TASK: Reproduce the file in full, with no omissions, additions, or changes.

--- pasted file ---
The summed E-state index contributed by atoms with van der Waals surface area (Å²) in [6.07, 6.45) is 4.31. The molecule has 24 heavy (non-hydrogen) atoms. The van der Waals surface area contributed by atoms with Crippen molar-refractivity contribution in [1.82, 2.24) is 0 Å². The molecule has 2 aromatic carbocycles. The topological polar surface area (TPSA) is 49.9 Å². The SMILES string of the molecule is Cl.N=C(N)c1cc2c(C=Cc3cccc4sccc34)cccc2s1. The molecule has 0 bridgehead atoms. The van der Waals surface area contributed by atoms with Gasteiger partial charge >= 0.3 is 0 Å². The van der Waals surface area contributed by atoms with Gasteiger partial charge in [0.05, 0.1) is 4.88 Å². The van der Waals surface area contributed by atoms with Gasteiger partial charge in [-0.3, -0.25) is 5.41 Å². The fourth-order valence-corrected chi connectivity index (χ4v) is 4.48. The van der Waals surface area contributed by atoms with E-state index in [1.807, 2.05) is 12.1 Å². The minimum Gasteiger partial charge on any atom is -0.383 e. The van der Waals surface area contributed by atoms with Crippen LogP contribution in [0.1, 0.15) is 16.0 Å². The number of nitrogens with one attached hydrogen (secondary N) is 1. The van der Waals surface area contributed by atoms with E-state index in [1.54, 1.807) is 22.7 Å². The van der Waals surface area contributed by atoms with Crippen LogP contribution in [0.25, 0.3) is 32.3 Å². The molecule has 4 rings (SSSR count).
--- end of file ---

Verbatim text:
The summed E-state index contributed by atoms with van der Waals surface area (Å²) in [6.07, 6.45) is 4.31. The molecule has 24 heavy (non-hydrogen) atoms. The van der Waals surface area contributed by atoms with Crippen molar-refractivity contribution in [1.82, 2.24) is 0 Å². The molecule has 2 aromatic carbocycles. The topological polar surface area (TPSA) is 49.9 Å². The SMILES string of the molecule is Cl.N=C(N)c1cc2c(C=Cc3cccc4sccc34)cccc2s1. The molecule has 0 bridgehead atoms. The van der Waals surface area contributed by atoms with Gasteiger partial charge >= 0.3 is 0 Å². The van der Waals surface area contributed by atoms with Gasteiger partial charge in [0.05, 0.1) is 4.88 Å². The van der Waals surface area contributed by atoms with Gasteiger partial charge in [-0.3, -0.25) is 5.41 Å². The fourth-order valence-corrected chi connectivity index (χ4v) is 4.48. The van der Waals surface area contributed by atoms with E-state index in [1.807, 2.05) is 12.1 Å². The minimum Gasteiger partial charge on any atom is -0.383 e. The van der Waals surface area contributed by atoms with Crippen LogP contribution in [0.1, 0.15) is 16.0 Å². The number of nitrogens with one attached hydrogen (secondary N) is 1. The van der Waals surface area contributed by atoms with E-state index in [1.54, 1.807) is 22.7 Å². The van der Waals surface area contributed by atoms with Crippen LogP contribution in [0.25, 0.3) is 32.3 Å². The molecule has 4 rings (SSSR count).